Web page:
Strength and pain, endurance and innocence, all radiate from the women in Tyrone Geter‘s charcoal drawings. They’re featured in the exhibition “I Come As One, But Stand as 10,000,” at the Patterson Appleton Art Center in Denton. The work explores race, poverty and intolerance around the world. In this week’s State of the Arts, I spoke with the South Carolina artist and retired art educator. He tells me that women – from his family in the deep south, to his late wife’s people in West Africa – have always been his source of inspiration – and support.
You can click above to listen to our conversation, which aired on KERA FM. Or read a transcript below.
These are primarily large charcoal drawings of women and they look like real people but they have a mystical quality and their hair is fantastical, it’s like a huge collection of tiny tree branches.
Everybody wants to know about the hair.
When I was growing up in Alabama, women would wash their children’s hair and they would release them. They’d go outside and they’d play. There was never any concern about what their hair looked like. So years and years later, I was in Africa – the same thing. Children would wash their hair, go outside, they’d play, their hair’s out of place, they’re not going to say anything about it.
When we finally came back from West Africa – I have two daughters of my own – and one day my daughter said, “Dad let me just wash my hair, I’m going to go out and ride my bikes. It’ll dry faster.’ She went outside and didn’t tie anything over it. And the kids in the neighborhood just harassed her fiercely. It was terrible, because she never did it again. And it was like a sudden loss of innocence.
So years later, again, I was sitting and I was thinking about that. And I wanted to do something like that, so I could play down this thing of you have to have your hair straightened or braided or whatever. It’s however you chose to wear it. And it is the inside of a person we should be looking at.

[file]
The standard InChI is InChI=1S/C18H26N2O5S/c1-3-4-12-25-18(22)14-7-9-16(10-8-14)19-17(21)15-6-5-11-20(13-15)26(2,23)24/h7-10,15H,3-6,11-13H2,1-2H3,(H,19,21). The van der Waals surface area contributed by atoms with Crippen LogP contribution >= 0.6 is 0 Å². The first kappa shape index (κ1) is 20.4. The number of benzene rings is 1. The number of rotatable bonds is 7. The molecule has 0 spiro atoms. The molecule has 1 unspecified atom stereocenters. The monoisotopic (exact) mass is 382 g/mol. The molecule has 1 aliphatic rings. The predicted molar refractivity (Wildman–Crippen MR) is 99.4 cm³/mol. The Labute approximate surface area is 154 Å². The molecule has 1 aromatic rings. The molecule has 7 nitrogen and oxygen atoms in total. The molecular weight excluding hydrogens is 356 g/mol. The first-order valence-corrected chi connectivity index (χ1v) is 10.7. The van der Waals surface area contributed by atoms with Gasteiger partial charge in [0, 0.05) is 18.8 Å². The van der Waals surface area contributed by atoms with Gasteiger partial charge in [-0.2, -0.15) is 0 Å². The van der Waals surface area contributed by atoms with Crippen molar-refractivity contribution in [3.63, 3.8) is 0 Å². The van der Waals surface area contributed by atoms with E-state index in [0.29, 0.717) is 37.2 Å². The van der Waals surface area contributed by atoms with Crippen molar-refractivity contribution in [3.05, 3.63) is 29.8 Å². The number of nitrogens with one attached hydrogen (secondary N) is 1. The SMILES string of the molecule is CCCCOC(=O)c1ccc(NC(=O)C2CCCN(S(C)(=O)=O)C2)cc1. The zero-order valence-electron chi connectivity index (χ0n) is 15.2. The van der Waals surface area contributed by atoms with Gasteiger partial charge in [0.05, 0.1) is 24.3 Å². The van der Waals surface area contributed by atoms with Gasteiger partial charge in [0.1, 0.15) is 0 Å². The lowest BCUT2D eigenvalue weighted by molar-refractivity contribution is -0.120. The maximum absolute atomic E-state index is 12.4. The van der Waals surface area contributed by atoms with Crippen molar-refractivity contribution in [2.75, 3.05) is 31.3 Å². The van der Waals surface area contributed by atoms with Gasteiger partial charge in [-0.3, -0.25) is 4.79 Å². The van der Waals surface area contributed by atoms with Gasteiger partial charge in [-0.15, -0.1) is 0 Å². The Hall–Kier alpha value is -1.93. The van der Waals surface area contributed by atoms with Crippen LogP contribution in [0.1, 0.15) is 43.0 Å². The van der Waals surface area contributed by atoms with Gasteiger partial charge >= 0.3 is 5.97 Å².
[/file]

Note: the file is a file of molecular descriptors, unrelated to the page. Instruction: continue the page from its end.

Plus, when you see it looking more and more like a tree branch, that’s also pushing that connection to nature, which is one of the things I saw when I living in West Africa. That close tie to nature that everybody seemed to have. That was part of that, because it comes from great strength.
Your mother was one of 10 children from a family of former sharecroppers. She left grade school and endured a lot of hardship, including racism in the Deep South. You credit your mom and other women in your community as inspiration. How is that translated in your work?
I look at what my mother went through just to get me to where I am now. She had a third grade education. They were from Georgia and when they came to Alabama, they worked mainly as domestic workers.
My mother, she left Alabama and went north. She worked for this lady about, must have been around 10 years or so, and finally, when I got ready to go to college, she went to the lady and just told her, “I want you to give my son one year of college. He wants to go to college.” And the lady said first, “Well, that’s kind of expensive.” And [my mother] told her, “You haven’t paid any income tax on me, no federal, no nothing, ever since I’ve been working here. So all I’m asking is just one year.”
So finally the lady agreed and that’s how I got to college. And that taught me even another level of respect. That my mother planned this. She planned this, over all of these years, that somehow, her son was going to go to college.
Women feature so prominently in your work. Can you explain why that is?
The role they played in my life has been really profound. I’ve never had a father. I had stepfathers around me, but they were not good people. But I’ve never had a father figure to look up to. So I’ve always looked up to the women in my life. They just don’t let me down.
My mother trusted me to do this art, the first time she saw me draw something. She always made time for me to do it and when I got discouraged, she’d say, “Oh, boy you’re going to be OK. You just keep at it, you have to keep working at it.” My sisters are the same way. They all promoted me, every second they got. My wife, everybody.
And when I do the work, it’s meant to not just to say thank you. It’s meant to draw that thing from them that was so profound. If I can get that into my work, maybe it could help. Maybe it can change things, you know?